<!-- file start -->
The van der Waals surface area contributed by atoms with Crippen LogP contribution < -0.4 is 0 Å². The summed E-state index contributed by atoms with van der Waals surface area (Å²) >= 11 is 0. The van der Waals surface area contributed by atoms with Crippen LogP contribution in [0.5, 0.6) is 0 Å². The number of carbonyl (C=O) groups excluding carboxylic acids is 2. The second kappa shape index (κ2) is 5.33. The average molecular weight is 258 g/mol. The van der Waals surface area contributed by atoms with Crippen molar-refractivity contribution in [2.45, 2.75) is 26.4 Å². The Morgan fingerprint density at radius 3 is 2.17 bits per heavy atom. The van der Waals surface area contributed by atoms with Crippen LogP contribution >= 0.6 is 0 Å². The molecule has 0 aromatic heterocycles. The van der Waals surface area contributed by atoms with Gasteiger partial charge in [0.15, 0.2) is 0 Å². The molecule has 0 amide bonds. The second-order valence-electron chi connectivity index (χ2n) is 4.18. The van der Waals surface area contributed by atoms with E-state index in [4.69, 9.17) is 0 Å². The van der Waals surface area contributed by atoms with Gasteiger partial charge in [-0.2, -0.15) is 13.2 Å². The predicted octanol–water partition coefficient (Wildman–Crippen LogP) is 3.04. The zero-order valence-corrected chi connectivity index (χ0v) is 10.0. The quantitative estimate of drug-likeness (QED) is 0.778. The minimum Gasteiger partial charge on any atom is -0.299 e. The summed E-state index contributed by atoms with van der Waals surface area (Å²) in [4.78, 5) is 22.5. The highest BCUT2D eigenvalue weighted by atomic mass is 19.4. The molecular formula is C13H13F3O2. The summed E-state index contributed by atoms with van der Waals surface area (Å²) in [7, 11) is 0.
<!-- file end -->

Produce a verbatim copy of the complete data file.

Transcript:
The van der Waals surface area contributed by atoms with Crippen LogP contribution < -0.4 is 0 Å². The summed E-state index contributed by atoms with van der Waals surface area (Å²) >= 11 is 0. The van der Waals surface area contributed by atoms with Crippen LogP contribution in [0.5, 0.6) is 0 Å². The number of carbonyl (C=O) groups excluding carboxylic acids is 2. The second kappa shape index (κ2) is 5.33. The average molecular weight is 258 g/mol. The van der Waals surface area contributed by atoms with Crippen molar-refractivity contribution in [2.45, 2.75) is 26.4 Å². The Morgan fingerprint density at radius 3 is 2.17 bits per heavy atom. The van der Waals surface area contributed by atoms with Crippen LogP contribution >= 0.6 is 0 Å². The molecule has 0 aromatic heterocycles. The van der Waals surface area contributed by atoms with Gasteiger partial charge in [0.15, 0.2) is 0 Å². The molecule has 0 amide bonds. The second-order valence-electron chi connectivity index (χ2n) is 4.18. The van der Waals surface area contributed by atoms with E-state index in [4.69, 9.17) is 0 Å². The van der Waals surface area contributed by atoms with Gasteiger partial charge in [-0.2, -0.15) is 13.2 Å². The predicted octanol–water partition coefficient (Wildman–Crippen LogP) is 3.04. The zero-order valence-corrected chi connectivity index (χ0v) is 10.0. The quantitative estimate of drug-likeness (QED) is 0.778. The minimum Gasteiger partial charge on any atom is -0.299 e. The summed E-state index contributed by atoms with van der Waals surface area (Å²) in [4.78, 5) is 22.5. The highest BCUT2D eigenvalue weighted by atomic mass is 19.4. The molecular formula is C13H13F3O2. The summed E-state index contributed by atoms with van der Waals surface area (Å²) in [7, 11) is 0.